When and where you trigger popups is an important consideration. For example, you should avoid displaying popups immediately upon entering your site. These can be frustrating for users, given they haven’t even had time to see any of your actual content before you start marketing to them.

Screenshot of the scroll trigger extensions which says "Scroll-triggered popups are a great way to display popups unobtrusively".
Scroll-triggered popups are a great way to display your popups unobtrusively.

Instead, try to use popups based on engagement. One good way is by deploying a popup when the user has scrolled down the page, which implies they’re already interested in your content. You can also use timed popups for this purpose, as it gives the user time to browse your site before they’re shown the popup.

It’s also important not to overuse popups. If users see the same or multiple popups frequently, they’re likely to avoid your site altogether. You should, therefore, use popup cookies to avoid giving the user a sense of déjà vu.

3. Use Targeted Popups for Different Users

Another common mistake is using the same popups for every user. While this can certainly work, it’s not the most effective approach. Instead, you should tailor popups to match different niche markets and user segments.

Segmenting your audience means categorizing them into groups based on various factors. This enables you to create messages targeted to different groups based on these criteria. For example, you could present an exclusive offer to users from a specific region, such as free shipping. This could be as simple as showing popups based on their current location or how they accessed your site:

Screenshot of a popup that says "Hey Facebook User!".

Popup Maker provides an extension, called Advanced Targeting Conditions, that enables you to do this. By delivering specific messages to different user segments, you’ll likely see a rise in conversions, as you can speak directly to their needs and wants. You can even use this to exclude visitors who have already converted.

4. Be Concise and Clear in Your Message

Popups don’t have much time to deliver their message, so you need to be efficient. Your popup should be as brief and concise as possible with a clear message. Users should ideally be able to absorb your message with a quick glance, like this example from Curiosity Pack:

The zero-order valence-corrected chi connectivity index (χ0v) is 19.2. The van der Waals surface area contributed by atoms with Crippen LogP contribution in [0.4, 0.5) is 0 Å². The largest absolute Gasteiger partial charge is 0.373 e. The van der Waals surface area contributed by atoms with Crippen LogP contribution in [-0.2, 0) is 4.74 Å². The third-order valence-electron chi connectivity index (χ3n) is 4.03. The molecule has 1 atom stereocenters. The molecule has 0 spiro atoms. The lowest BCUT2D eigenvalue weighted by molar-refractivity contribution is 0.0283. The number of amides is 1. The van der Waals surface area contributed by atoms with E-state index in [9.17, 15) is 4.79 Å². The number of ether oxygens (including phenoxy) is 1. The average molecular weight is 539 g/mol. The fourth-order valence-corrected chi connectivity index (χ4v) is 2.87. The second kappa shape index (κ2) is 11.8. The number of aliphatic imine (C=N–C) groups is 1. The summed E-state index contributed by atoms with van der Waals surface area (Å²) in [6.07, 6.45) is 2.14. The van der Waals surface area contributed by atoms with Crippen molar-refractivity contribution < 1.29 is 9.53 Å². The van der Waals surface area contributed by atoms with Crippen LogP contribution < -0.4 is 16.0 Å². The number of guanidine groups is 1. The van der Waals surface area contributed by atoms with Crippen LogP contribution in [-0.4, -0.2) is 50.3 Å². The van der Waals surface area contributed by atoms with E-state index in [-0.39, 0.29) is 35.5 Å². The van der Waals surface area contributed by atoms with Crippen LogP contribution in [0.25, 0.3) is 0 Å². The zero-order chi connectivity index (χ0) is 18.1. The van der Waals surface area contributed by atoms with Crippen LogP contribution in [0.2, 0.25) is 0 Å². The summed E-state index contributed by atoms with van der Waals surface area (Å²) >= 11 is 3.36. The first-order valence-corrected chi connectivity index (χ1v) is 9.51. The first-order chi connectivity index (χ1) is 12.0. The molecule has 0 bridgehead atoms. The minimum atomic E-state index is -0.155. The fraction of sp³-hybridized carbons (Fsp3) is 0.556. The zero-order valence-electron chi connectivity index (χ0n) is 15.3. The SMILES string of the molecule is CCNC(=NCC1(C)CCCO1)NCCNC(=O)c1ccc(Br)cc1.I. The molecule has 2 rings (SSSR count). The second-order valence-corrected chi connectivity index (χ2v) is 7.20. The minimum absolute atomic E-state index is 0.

Screenshot of an example popup with a clear headline of "Learn 5 high-leverage teacher tricks every parent should know!"

To this end, you should also use a prominent Call To Action (CTA). It should be immediately clear what you want the user to do and how this will benefit them. Avoid vague promises and be straight with them about what you’re offering.

It’s also essential you don’t ask too much from the user. The more information you request up front, the less likely they are to give it to you. Ideally, you should only ask for their email address. Remember: you can always gather more information later on if needed.

Finding the right balance when using popups can be difficult, but a good way of seeing what works is by performing split testing. This involves randomly displaying different versions of the same popup. You can then use Popup Analytics to track each popup and see which performs the best and optimize your strategy accordingly.

Conclusion

Popups are here to stay, and we’ve got the data to prove it! Regardless of their somewhat sordid past, popups remain an effective and popular marketing tool, as long as they’re used right. If you avoid spammy, disruptive, and otherwise frustrating practices, popups can help you increase conversions and opt-ins.

In this article, we’ve covered some of the most important best practices for using popups effectively on your site with Popup Maker. These include:

  1. Avoiding disruptive and obscuring popups.
  2. Triggering popups at the right time and place.
  3. Using targeted popups for different users.
  4. Being concise and clear in your message.

Do you have any questions about these practices or any suggestions of your own? Let us know in the comments section below!

Image by Pixabay.

John is a blogging addict, WordPress fanatic, and a staff writer for WordCandy.co.